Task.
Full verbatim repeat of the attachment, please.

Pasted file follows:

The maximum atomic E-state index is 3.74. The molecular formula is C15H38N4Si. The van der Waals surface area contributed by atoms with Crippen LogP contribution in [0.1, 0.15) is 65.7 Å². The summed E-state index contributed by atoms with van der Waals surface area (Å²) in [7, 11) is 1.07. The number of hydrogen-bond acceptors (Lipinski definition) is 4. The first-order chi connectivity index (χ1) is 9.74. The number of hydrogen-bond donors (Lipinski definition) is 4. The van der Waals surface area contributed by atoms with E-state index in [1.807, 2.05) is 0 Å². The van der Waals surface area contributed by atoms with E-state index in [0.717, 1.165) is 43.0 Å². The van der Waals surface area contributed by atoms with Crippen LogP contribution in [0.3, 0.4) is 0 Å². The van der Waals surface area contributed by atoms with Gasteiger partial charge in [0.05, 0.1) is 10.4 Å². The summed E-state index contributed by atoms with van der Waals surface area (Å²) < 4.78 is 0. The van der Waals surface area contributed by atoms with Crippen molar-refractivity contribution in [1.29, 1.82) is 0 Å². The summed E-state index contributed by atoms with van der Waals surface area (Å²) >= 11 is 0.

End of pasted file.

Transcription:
The maximum atomic E-state index is 3.74. The molecular formula is C15H38N4Si. The van der Waals surface area contributed by atoms with Crippen LogP contribution in [0.1, 0.15) is 65.7 Å². The summed E-state index contributed by atoms with van der Waals surface area (Å²) in [7, 11) is 1.07. The number of hydrogen-bond acceptors (Lipinski definition) is 4. The first-order chi connectivity index (χ1) is 9.74. The number of hydrogen-bond donors (Lipinski definition) is 4. The van der Waals surface area contributed by atoms with E-state index in [1.807, 2.05) is 0 Å². The van der Waals surface area contributed by atoms with E-state index in [0.717, 1.165) is 43.0 Å². The van der Waals surface area contributed by atoms with Crippen LogP contribution in [0.3, 0.4) is 0 Å². The van der Waals surface area contributed by atoms with Gasteiger partial charge in [0.05, 0.1) is 10.4 Å². The summed E-state index contributed by atoms with van der Waals surface area (Å²) < 4.78 is 0. The van der Waals surface area contributed by atoms with Crippen molar-refractivity contribution in [1.29, 1.82) is 0 Å². The summed E-state index contributed by atoms with van der Waals surface area (Å²) >= 11 is 0.